Posted by: Aunt Magaidh | February 1, 2010

Part Asian, 100% Hapa

Wow.  I just found a wonderful book. Part Asian, 100% Hapa by Kip Fulbeck.

And more…he has a project called The Hapa Project, http://www.seaweedproductions.com/hapa/.  Here’s a quote from the website:

Once a derogatory label derived from the Hawaiian word for “half,” Hapa has since been embraced as a term of pride by many whose mixed racial heritage includes Asian or Pacific Island descent. Kip Fulbeck began The Hapa Project as a forum for Hapas to answer the question “What are you?” in their own words and be pictured in simple head-on portraits.  Traveling throughout the country, he photographed over 1200 people from all walks of life – from babies to adults, construction workers to rock stars, gangbangers to pro surfers, schoolteachers to porn stars, engineers to comic book artists. The project now manifests as a book, traveling photographic exhibition, and online community.

ha•pa (hä’pä) adj. 1. Slang. of mixed ethnic heritage with partial roots in Asian and/or Pacific Islander ancestry. n. 2.Slang. a person of such ancestry. [der./Hawaiian: hapa haole. (half white)]

The faces in the book look like mine.  The words  describing the faces (as written by the owners of those faces) sound like mine.  Suddenly I see the community that I knew was out there…just not in my immediate vicinity.  The faces shown are every shade and shape.

When I was a kid in the 1970s, my mom and I used to play the Half-Half game.  We would look around wherever we were and notice who was around and sometimes there was someone who would catch our eyes.  It would be a complexion that was milk with a drop of coffee, eyes that were slightly almond shaped, or brown hair that swung like a curtain that should have been black.

Being Half-Half was hard for me sometimes.  I remember not fitting in.  I was too “yellow” to be white, too “white to be Chinese.  I was the first mixed child in my mother’s Chinese American family.  It was a burden.  The aunties – both in my family and in the community – were never rude, just not as interested.  It felt like they never had high expectations for me and my brother.   The blue eye- shadowed Chinese “chicks” at my middle school and then high school wouldn’t have anything to do with me – as if I would rub off on them.  More specifically, that my “unnaturalness” would rub off.  I knew mannerisms and cultural ideosyncracies that they did – they weren’t comfortable with me having those similarities.  My brother looked more White, so he didn’t have the same experience growing up – although he’d get the same disbelieving stares from the waitstaff when we’d order food in Cantonese restaurants.  They were always amazed that we could use chopsticks correctly.  I remember going through spurts of using chopsticks the fancy way (held closer to the decorative ends) so that it would really puzzle the waitresses.  (More elegant and harder.) I remember being asked “What are you?” from elementary school to college.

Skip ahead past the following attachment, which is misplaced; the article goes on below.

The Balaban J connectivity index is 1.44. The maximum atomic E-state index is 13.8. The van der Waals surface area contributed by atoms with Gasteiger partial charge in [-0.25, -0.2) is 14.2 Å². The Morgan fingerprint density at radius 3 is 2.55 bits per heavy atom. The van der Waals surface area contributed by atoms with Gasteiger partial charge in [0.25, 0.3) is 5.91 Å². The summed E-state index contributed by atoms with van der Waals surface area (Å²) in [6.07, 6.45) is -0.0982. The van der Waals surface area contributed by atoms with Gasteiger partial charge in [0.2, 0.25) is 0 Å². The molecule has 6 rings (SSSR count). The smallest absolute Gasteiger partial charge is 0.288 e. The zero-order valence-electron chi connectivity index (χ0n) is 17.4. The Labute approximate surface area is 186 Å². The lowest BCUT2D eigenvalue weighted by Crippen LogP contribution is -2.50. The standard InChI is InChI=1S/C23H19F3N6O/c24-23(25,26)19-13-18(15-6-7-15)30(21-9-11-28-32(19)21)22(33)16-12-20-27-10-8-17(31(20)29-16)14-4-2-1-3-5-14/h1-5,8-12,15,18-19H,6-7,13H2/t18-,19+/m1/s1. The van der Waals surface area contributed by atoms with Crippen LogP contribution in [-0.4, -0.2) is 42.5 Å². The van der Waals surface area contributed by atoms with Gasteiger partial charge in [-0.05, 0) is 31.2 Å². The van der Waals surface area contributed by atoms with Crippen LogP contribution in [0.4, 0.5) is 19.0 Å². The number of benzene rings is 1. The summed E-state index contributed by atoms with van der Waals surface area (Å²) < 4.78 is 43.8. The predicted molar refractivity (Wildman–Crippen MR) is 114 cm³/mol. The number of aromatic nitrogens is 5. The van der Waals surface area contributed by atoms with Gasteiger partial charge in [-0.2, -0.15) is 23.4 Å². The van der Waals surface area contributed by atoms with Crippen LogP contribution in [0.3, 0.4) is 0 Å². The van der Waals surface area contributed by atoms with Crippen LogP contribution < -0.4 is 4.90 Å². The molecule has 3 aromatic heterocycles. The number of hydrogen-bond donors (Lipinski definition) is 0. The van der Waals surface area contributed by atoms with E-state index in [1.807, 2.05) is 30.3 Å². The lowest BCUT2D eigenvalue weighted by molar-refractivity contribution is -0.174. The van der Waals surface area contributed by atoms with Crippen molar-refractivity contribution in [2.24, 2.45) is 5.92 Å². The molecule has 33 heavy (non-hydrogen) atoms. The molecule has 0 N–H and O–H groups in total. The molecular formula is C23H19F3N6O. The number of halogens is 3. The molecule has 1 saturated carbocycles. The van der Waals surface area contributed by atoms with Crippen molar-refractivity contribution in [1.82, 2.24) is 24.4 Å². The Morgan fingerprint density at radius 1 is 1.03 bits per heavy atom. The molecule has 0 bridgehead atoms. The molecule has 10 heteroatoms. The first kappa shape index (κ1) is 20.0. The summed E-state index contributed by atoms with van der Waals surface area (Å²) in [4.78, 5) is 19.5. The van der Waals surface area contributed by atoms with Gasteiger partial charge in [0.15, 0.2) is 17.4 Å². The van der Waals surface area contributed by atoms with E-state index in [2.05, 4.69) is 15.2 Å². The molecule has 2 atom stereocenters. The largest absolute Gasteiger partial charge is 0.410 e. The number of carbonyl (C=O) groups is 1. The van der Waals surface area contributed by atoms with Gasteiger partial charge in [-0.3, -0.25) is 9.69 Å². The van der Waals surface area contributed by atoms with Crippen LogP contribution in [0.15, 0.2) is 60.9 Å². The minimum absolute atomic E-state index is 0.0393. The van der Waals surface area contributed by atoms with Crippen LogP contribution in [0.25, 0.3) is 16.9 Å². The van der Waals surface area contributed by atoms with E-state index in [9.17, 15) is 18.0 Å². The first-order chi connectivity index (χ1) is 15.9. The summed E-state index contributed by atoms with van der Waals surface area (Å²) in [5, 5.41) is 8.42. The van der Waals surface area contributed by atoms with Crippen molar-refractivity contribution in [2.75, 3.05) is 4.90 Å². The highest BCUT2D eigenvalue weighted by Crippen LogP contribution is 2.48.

My first trip to Hawaii was amazing.  Suddenly I was in a place where I fit in.  I looked like I belonged there.  Of course, all my mannerisms and my speech was mainland – I would be accepted as local until I opened my mouth.   That is where I first learned the word “Hapa”, half.  Suddenly I wasn’t “half-half” and outcast, I was Hapa – something accepted and common and normal.  This was so significant.  I was 13 and felt comfort with my skin for the first time.  When I went to Oahu about 15 years ago and took the bus with my baby, the bus driver greeted me and helped me haul the stroller up the stairs and asked me where I was going to.  He treated me like a distant cousin visiting family.  And as he dropped us at the aquarium, he made sure to say “See you later, Hapa” to my sleeping daughter.  I love the memory of that trip because it was wonderful to be treated like part of the community, even if I talked with a funny accent and my pidgin was non-existent.

So I decided to send in my picture to the project.  I figured they needed to have more faces of Hapa’s that are over 25.  You can look for me on the Hapa Community link on Kip’s website.  http://www.seaweedproductions.com/comm/community.aspx?Page=29

I like the rainbow.  Go find the book.  See where I got these sample pages to include here in this post.  It’s worth a peek. And the words…oh, they are so, so deep.

Magaidh

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